website was nothing new. Even though we can perform traditional, in-person open houses again, there can still be a lot of benefits to recording a video like this, setting up a time for it to premiere on Facebook or YouTube, then promoting that premiere on your website and through social media. Anyone unable to make it to a physical open house can still benefit from your walk-through video. Even if there's nobody there to watch the video when it goes live, you have one more piece of marketing material you can use to promote that listing. It doesn't hurt that viewers can sign up on your website to attend the virtual open house, either, allowing you to capture their contact information as a lead as well.
Another thing the pandemic got us used to was live-streaming and virtual conferencing. Those two things aren't really the same, but they more or less serve the same purpose when it comes to promoting a listing. It's all about a live presentation of the listing through a medium in which you can interact with your viewers in real-time. When the pandemic started, there were a number of agents out there already using this kind of technology with some real success. It's particularly nice when presenting listings for second homes or vacation homes, as those buyers tend not to be local, but there's a place for it when promoting any listing. For example, maybe I'm really interested in your listing, so I'd like to attend an open house and ask you some questions about it before thinking about a personal showing, but I'm not able to attend an open house in person. If you're live-streaming a virtual open house of that property, I can "attend" it on your website, ask my questions, and get live answers in real-time. It's just another way to extend your reach to those that might not have otherwise been able to be present and extend that listing to as many potential buyers as possible.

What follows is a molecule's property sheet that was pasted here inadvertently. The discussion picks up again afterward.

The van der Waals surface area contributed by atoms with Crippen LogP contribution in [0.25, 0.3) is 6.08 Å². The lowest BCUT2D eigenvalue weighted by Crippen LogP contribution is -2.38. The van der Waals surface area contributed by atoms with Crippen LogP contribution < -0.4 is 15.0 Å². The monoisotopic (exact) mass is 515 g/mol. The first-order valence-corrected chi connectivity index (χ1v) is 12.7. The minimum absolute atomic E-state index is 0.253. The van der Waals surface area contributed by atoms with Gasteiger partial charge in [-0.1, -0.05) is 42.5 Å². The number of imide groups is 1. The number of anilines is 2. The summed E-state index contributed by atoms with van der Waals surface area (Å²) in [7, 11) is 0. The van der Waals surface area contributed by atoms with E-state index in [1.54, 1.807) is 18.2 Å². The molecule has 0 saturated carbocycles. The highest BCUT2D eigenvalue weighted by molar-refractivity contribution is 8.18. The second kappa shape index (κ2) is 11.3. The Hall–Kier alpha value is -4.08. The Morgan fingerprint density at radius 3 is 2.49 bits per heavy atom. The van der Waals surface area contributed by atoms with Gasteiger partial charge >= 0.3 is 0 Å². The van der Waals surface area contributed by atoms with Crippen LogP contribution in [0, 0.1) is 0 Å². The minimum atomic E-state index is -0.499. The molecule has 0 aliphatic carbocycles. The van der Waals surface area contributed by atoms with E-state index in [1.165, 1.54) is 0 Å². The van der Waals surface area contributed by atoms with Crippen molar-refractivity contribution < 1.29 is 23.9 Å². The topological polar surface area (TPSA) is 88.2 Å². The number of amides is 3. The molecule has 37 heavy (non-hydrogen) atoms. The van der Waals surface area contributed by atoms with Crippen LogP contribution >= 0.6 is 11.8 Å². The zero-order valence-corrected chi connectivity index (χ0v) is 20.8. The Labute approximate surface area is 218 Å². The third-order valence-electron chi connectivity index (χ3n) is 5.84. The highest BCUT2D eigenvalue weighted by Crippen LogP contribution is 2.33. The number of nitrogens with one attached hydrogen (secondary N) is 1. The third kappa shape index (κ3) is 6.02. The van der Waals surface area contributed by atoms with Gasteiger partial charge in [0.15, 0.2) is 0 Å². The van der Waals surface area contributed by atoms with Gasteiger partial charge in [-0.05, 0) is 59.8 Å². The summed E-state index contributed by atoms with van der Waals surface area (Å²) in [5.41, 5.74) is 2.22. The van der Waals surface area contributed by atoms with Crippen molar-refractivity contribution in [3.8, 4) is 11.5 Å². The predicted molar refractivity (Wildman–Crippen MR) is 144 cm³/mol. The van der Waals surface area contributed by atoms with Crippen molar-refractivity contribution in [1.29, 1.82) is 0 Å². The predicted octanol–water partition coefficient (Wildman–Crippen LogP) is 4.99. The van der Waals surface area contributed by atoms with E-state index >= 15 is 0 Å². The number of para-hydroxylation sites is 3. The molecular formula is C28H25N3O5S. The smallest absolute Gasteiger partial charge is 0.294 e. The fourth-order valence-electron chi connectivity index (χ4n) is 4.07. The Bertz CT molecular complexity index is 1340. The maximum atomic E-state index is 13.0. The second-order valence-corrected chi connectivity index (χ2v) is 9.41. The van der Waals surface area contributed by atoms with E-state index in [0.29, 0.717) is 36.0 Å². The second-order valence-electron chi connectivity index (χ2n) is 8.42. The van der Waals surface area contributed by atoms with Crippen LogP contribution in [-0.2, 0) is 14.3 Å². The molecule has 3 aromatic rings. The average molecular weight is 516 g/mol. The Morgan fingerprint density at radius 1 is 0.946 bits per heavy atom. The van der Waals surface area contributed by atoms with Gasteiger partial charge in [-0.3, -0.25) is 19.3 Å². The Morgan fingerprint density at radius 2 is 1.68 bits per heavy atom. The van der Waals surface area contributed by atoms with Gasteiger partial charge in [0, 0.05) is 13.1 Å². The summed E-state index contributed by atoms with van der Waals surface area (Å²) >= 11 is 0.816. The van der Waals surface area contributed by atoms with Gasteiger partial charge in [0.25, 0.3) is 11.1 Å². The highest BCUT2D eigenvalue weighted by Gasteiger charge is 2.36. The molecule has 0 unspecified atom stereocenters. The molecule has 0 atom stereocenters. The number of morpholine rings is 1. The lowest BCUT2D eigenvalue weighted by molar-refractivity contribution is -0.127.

Live streaming and pre-recorded videos can also have the added benefit of building out content on a YouTube channel. That's just another social media channel for you to build a presence to ultimately build your brand and your business. Besides, what better way to find out if your true calling is that of a YouTube content creator? You could be internet famous before you know it. Even if that doesn't work out, at least you're driving more traffic to your website and your listings in the meantime.
This last piece of technology didn't seem to get as much of a push during the pandemic as I would have expected, but I still feel like it deserves an honorable mention. That would be 360 photos and video. It came to the forefront for some because a potential buyer with a VR headset could use it to view one of these photos or videos as if they're actually standing in the property and looking around. Even those without a VR headset can still use their phone or tablet to "look around" within one of these photos or videos. This is the closest thing we have now to actually putting a potential buyer in a property when they can't physically be there. What's more, as the adoption of VR continues to grow, this will only get more and more important. So the more you can learn about using it now, the better.
COVID has taught us a lot. We learned that it's nearly impossible to wear a surgical mask for any significant length of time without your glasses fogging up. We learned that we don't wash our hands often enough, or for long enough. We learned interesting and unexpected things about the availability of toilet paper in a crisis. More importantly, we learned how to run a Zoom meeting, host a Facebook Live video, and present a property to a potential buyer via FaceTime. Now, let's try not to forget.
If you don't know anything about website and email domains, getting one set up can seem like a daunting task. However, the benefit of having one far outweighs the drawbacks, both in terms of the actual cost of the domain (usually) and the effort required to get it purchased and configured. I promise that it's not as difficult as it seems, and hopefully, this article will steer you in the right direction to get you started.